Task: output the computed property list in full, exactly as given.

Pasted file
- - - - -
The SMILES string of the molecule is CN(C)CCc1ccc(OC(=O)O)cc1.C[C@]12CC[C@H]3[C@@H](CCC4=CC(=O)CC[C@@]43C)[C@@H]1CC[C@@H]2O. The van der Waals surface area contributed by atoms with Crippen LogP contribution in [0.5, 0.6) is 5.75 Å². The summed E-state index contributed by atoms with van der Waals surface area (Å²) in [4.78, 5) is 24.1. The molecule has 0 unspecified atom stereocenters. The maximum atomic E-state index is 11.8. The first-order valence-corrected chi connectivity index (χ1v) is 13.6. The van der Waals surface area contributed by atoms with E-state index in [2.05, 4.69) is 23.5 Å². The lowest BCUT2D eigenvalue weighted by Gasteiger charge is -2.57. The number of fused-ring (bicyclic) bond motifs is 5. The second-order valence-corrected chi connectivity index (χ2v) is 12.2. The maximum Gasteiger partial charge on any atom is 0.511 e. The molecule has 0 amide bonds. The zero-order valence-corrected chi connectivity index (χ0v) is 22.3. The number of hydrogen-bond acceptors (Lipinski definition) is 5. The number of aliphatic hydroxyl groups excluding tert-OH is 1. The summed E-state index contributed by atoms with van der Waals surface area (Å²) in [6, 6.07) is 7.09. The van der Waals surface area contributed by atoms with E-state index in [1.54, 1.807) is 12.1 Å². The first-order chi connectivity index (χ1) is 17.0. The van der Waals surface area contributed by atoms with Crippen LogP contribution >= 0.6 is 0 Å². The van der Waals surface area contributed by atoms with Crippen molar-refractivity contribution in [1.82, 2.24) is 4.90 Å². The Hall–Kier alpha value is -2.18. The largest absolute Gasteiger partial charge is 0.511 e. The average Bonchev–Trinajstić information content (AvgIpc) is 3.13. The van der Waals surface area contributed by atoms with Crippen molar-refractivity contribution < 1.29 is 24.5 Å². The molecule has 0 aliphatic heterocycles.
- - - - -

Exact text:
The SMILES string of the molecule is CN(C)CCc1ccc(OC(=O)O)cc1.C[C@]12CC[C@H]3[C@@H](CCC4=CC(=O)CC[C@@]43C)[C@@H]1CC[C@@H]2O. The van der Waals surface area contributed by atoms with Crippen LogP contribution in [0.5, 0.6) is 5.75 Å². The summed E-state index contributed by atoms with van der Waals surface area (Å²) in [4.78, 5) is 24.1. The molecule has 0 unspecified atom stereocenters. The maximum atomic E-state index is 11.8. The first-order valence-corrected chi connectivity index (χ1v) is 13.6. The van der Waals surface area contributed by atoms with E-state index in [2.05, 4.69) is 23.5 Å². The lowest BCUT2D eigenvalue weighted by Gasteiger charge is -2.57. The number of fused-ring (bicyclic) bond motifs is 5. The second-order valence-corrected chi connectivity index (χ2v) is 12.2. The maximum Gasteiger partial charge on any atom is 0.511 e. The molecule has 0 amide bonds. The zero-order valence-corrected chi connectivity index (χ0v) is 22.3. The number of hydrogen-bond acceptors (Lipinski definition) is 5. The number of aliphatic hydroxyl groups excluding tert-OH is 1. The summed E-state index contributed by atoms with van der Waals surface area (Å²) in [6, 6.07) is 7.09. The van der Waals surface area contributed by atoms with E-state index in [1.54, 1.807) is 12.1 Å². The first-order chi connectivity index (χ1) is 17.0. The van der Waals surface area contributed by atoms with Crippen LogP contribution >= 0.6 is 0 Å². The van der Waals surface area contributed by atoms with Crippen molar-refractivity contribution in [1.82, 2.24) is 4.90 Å². The Hall–Kier alpha value is -2.18. The largest absolute Gasteiger partial charge is 0.511 e. The average Bonchev–Trinajstić information content (AvgIpc) is 3.13. The van der Waals surface area contributed by atoms with Crippen molar-refractivity contribution < 1.29 is 24.5 Å². The molecule has 0 aliphatic heterocycles.